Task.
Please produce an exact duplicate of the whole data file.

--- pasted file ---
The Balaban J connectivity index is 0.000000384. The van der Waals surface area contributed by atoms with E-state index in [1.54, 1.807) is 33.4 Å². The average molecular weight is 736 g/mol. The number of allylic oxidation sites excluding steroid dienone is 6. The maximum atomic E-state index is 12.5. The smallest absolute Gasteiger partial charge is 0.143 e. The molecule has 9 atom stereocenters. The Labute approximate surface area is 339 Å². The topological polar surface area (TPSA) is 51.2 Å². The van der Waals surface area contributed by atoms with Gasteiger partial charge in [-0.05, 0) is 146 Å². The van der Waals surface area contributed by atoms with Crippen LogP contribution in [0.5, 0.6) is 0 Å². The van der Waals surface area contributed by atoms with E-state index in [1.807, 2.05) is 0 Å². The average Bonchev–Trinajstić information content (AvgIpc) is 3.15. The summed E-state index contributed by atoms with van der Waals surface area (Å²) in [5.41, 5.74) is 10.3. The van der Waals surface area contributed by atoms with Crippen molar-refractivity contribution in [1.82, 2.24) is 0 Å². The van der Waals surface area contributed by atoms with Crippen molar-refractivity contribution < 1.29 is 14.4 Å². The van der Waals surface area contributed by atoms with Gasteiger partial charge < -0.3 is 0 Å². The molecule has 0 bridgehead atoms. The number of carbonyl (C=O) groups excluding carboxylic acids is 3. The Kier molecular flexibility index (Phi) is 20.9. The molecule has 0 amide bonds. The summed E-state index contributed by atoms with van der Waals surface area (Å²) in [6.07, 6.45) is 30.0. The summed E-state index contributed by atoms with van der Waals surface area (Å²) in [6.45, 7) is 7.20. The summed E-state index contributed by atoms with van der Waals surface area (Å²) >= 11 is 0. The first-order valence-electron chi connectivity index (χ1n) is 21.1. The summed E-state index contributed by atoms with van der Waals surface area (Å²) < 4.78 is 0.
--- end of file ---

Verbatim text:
The Balaban J connectivity index is 0.000000384. The van der Waals surface area contributed by atoms with E-state index in [1.54, 1.807) is 33.4 Å². The average molecular weight is 736 g/mol. The number of allylic oxidation sites excluding steroid dienone is 6. The maximum atomic E-state index is 12.5. The smallest absolute Gasteiger partial charge is 0.143 e. The molecule has 9 atom stereocenters. The Labute approximate surface area is 339 Å². The topological polar surface area (TPSA) is 51.2 Å². The van der Waals surface area contributed by atoms with Gasteiger partial charge in [-0.05, 0) is 146 Å². The van der Waals surface area contributed by atoms with Crippen LogP contribution in [0.5, 0.6) is 0 Å². The van der Waals surface area contributed by atoms with E-state index in [1.807, 2.05) is 0 Å². The average Bonchev–Trinajstić information content (AvgIpc) is 3.15. The summed E-state index contributed by atoms with van der Waals surface area (Å²) in [5.41, 5.74) is 10.3. The van der Waals surface area contributed by atoms with Crippen molar-refractivity contribution in [1.82, 2.24) is 0 Å². The van der Waals surface area contributed by atoms with Crippen molar-refractivity contribution < 1.29 is 14.4 Å². The van der Waals surface area contributed by atoms with Gasteiger partial charge < -0.3 is 0 Å². The molecule has 0 bridgehead atoms. The number of carbonyl (C=O) groups excluding carboxylic acids is 3. The Kier molecular flexibility index (Phi) is 20.9. The molecule has 0 amide bonds. The summed E-state index contributed by atoms with van der Waals surface area (Å²) in [6.07, 6.45) is 30.0. The summed E-state index contributed by atoms with van der Waals surface area (Å²) in [6.45, 7) is 7.20. The summed E-state index contributed by atoms with van der Waals surface area (Å²) >= 11 is 0. The first-order valence-electron chi connectivity index (χ1n) is 21.1. The summed E-state index contributed by atoms with van der Waals surface area (Å²) < 4.78 is 0.